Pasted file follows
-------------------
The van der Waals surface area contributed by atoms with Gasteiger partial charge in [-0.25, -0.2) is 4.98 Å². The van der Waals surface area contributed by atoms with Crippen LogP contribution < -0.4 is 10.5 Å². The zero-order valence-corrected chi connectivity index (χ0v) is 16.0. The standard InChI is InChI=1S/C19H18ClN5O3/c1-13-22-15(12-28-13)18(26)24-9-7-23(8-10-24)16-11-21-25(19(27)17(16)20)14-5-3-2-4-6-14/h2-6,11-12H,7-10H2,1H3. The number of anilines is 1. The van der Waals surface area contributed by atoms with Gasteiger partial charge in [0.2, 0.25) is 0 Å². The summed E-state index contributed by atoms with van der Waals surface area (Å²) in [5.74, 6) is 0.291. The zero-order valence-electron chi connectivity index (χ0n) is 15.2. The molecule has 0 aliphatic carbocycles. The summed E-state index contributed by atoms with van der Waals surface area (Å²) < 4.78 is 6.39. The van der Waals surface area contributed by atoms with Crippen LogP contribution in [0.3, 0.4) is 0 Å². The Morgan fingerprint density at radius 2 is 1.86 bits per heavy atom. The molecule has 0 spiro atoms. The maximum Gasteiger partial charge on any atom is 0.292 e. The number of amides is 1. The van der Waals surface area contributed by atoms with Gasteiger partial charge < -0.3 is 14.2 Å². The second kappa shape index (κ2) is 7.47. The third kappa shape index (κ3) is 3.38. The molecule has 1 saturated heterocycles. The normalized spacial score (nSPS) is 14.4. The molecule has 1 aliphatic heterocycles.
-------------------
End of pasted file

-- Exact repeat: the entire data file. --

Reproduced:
The van der Waals surface area contributed by atoms with Gasteiger partial charge in [-0.25, -0.2) is 4.98 Å². The van der Waals surface area contributed by atoms with Crippen LogP contribution < -0.4 is 10.5 Å². The zero-order valence-corrected chi connectivity index (χ0v) is 16.0. The standard InChI is InChI=1S/C19H18ClN5O3/c1-13-22-15(12-28-13)18(26)24-9-7-23(8-10-24)16-11-21-25(19(27)17(16)20)14-5-3-2-4-6-14/h2-6,11-12H,7-10H2,1H3. The number of anilines is 1. The van der Waals surface area contributed by atoms with Gasteiger partial charge in [0.2, 0.25) is 0 Å². The summed E-state index contributed by atoms with van der Waals surface area (Å²) in [5.74, 6) is 0.291. The zero-order valence-electron chi connectivity index (χ0n) is 15.2. The molecule has 0 aliphatic carbocycles. The summed E-state index contributed by atoms with van der Waals surface area (Å²) < 4.78 is 6.39. The van der Waals surface area contributed by atoms with Crippen LogP contribution in [0.3, 0.4) is 0 Å². The Morgan fingerprint density at radius 2 is 1.86 bits per heavy atom. The molecule has 0 spiro atoms. The maximum Gasteiger partial charge on any atom is 0.292 e. The number of amides is 1. The van der Waals surface area contributed by atoms with Gasteiger partial charge < -0.3 is 14.2 Å². The second kappa shape index (κ2) is 7.47. The third kappa shape index (κ3) is 3.38. The molecule has 1 saturated heterocycles. The normalized spacial score (nSPS) is 14.4. The molecule has 1 aliphatic heterocycles.